Correlation
Correlation is something that all investors should bear in mind. When an investment is made in different assets, it is important to take into account the correlation that they have with each other and with the market in which they are traded, so as to create a diversified portfolio, with the right weights. This diversification can help reduce the risk of losses by spreading your investments. If two instruments have a low correlation, it means that their market patterns are not closely related, thus the movements of one of them should not affect the movements of the other. However, this asset correlation can vary over time and it is not at all assured that investments can’t move together, which may happen, especially when volatility is high. 

Coupon
This is the interest paid on a bond to a bondholder until maturity. The coupon can be paid at different intervals, depending on the terms and conditions of the bond agreement: it can be paid yearly, half-yearly or quarterly. Note that not all bonds have coupons, such as zero-coupon bonds which do not pay interest but cost less than their face value, which is what is paid out on maturity.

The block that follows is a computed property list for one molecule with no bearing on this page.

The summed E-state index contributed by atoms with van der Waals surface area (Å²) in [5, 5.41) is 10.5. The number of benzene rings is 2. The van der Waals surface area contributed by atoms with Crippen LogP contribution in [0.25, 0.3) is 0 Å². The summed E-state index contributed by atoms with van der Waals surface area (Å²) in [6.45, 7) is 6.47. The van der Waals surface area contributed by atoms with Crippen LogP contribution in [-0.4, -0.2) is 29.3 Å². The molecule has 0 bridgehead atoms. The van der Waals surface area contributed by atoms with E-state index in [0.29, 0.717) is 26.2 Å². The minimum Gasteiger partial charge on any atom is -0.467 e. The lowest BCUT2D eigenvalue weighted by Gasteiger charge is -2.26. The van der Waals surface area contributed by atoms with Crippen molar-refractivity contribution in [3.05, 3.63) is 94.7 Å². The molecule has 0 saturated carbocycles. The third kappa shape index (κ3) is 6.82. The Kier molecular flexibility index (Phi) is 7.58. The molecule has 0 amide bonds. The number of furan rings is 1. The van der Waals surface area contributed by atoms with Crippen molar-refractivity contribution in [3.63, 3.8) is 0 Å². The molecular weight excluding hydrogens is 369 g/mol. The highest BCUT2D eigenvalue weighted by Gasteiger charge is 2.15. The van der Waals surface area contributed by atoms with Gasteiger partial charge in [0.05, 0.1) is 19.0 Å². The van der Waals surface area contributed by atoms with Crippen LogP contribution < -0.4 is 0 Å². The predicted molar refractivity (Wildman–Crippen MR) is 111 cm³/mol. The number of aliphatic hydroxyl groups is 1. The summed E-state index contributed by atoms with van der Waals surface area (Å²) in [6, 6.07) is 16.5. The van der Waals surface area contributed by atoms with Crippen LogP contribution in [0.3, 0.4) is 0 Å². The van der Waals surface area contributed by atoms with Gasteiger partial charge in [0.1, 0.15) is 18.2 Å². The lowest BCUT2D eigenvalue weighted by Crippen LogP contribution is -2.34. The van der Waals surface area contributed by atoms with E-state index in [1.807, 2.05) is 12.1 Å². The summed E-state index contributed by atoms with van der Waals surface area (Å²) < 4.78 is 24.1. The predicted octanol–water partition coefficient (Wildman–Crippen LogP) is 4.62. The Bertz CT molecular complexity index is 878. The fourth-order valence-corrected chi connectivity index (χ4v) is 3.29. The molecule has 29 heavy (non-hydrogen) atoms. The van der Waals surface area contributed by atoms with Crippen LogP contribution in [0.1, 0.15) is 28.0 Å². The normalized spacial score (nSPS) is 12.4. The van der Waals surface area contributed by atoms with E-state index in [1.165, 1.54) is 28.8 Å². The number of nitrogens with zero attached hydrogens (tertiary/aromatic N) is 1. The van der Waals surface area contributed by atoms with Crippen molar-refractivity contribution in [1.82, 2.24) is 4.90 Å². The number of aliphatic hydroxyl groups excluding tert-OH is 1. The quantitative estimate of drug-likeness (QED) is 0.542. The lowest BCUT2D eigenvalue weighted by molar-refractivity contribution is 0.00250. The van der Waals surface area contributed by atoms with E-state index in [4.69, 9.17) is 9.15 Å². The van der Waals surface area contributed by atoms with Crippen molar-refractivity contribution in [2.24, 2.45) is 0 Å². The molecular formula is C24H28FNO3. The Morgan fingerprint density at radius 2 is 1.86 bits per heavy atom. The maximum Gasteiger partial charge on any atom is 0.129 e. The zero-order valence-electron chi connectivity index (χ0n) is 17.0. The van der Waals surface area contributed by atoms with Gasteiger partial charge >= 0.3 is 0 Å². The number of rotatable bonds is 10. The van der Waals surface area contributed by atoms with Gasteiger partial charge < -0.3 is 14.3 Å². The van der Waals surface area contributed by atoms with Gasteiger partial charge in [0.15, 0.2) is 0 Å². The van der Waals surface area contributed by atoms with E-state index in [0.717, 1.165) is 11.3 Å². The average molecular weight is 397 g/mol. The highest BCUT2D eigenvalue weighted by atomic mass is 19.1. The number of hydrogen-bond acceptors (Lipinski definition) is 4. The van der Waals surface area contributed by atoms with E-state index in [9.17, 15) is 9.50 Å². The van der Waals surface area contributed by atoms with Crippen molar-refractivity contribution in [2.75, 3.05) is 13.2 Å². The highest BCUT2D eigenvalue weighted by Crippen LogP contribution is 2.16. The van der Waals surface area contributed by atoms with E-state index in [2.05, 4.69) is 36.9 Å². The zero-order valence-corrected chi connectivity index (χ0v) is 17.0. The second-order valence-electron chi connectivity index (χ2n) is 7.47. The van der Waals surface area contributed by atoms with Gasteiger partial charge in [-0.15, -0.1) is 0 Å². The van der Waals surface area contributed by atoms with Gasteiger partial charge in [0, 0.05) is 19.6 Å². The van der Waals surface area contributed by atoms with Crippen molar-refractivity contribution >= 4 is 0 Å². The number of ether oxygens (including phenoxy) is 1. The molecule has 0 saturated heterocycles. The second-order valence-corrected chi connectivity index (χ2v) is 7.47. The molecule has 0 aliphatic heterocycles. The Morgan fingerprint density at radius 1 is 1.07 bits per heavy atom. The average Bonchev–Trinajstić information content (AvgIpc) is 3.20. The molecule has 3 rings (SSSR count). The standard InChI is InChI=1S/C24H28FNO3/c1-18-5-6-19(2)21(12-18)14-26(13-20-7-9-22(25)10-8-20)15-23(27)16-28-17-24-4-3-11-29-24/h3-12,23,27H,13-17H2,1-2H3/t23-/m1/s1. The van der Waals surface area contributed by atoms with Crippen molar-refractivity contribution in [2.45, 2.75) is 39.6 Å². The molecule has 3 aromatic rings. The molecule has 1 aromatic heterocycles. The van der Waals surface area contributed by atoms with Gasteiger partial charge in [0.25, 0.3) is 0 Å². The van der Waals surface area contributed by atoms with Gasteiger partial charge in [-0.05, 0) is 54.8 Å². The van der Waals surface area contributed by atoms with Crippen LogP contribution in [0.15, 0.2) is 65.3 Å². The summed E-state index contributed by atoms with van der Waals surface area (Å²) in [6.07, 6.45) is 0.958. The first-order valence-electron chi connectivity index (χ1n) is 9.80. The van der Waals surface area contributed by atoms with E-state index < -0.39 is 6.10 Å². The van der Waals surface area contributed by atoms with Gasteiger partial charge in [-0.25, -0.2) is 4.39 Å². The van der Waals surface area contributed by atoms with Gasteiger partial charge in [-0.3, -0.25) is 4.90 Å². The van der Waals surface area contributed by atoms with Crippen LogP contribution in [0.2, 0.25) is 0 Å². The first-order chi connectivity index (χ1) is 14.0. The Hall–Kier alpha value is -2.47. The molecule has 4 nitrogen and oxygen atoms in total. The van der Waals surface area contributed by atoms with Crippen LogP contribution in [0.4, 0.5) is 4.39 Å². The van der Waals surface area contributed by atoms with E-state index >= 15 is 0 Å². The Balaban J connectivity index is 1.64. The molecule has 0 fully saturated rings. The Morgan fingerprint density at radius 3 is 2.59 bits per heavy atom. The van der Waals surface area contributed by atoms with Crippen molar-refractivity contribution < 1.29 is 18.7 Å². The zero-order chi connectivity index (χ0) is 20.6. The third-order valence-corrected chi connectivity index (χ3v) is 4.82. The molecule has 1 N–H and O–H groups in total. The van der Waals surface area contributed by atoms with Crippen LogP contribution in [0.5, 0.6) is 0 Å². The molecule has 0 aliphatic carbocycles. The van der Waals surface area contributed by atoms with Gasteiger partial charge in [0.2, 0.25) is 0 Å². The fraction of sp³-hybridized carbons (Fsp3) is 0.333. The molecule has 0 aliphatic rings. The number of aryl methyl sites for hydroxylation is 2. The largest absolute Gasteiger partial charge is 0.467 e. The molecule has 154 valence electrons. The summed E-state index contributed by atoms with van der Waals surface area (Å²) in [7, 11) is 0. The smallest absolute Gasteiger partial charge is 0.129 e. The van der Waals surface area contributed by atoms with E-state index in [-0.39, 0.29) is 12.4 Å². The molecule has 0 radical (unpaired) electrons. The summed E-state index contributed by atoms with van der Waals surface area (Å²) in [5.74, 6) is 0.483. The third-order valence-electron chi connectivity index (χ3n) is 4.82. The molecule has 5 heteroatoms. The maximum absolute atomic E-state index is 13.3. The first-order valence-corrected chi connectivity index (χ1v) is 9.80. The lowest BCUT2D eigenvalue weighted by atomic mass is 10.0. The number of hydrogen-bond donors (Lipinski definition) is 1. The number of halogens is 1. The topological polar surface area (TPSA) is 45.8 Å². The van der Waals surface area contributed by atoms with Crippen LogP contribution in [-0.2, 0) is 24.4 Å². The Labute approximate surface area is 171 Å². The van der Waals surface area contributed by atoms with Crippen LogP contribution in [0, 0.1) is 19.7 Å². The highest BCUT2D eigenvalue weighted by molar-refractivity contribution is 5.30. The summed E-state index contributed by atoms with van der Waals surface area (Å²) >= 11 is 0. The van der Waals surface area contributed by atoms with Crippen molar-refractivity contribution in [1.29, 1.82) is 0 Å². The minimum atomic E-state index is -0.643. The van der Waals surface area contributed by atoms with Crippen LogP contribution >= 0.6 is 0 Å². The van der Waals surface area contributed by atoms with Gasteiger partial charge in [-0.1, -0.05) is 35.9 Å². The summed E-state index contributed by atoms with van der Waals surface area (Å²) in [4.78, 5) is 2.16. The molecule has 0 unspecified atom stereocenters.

Credit risk 
It is the risk that a borrower fails to honour his obligation to repay principal cost and its interest. The higher the credit risk, the higher the yield required to compensate for such greater risk exposure. 

Currency & currency fluctuations
Currency is a form of money used as a medium of exchange. Often currencies are specific to a country, and are issued by that nation's government. Exchange rates, the price for which one nation's currency can be exchanged for another's, are used to match the respective values of these currencies. Since currency exchange rates are always changing, and often funds must buy stocks of foreign companies in their local currency, investors' returns can be affected by fluctuations in currency exchange rates. 


D
Deflation
Deflation occurs when the price level of goods becomes lower. It is not necessarily a negative event, because in a deflation lower prices are in large part due to excess supply. On the other hand though, if deflation depends on a lower demand level, it means that consumption is stagnating and the economy is slowing down.

Depreciation
Depreciation is the decrease in the value of an asset. It is an accounting process whereby the cost of a tangible asset spread is over this asset’s expected useful life. For example, if a company buys a machine in 2015 for 10,000 euros, and expects to use it for ten years, the systematic depreciation expense will be 1,000 euros a year for 10 years.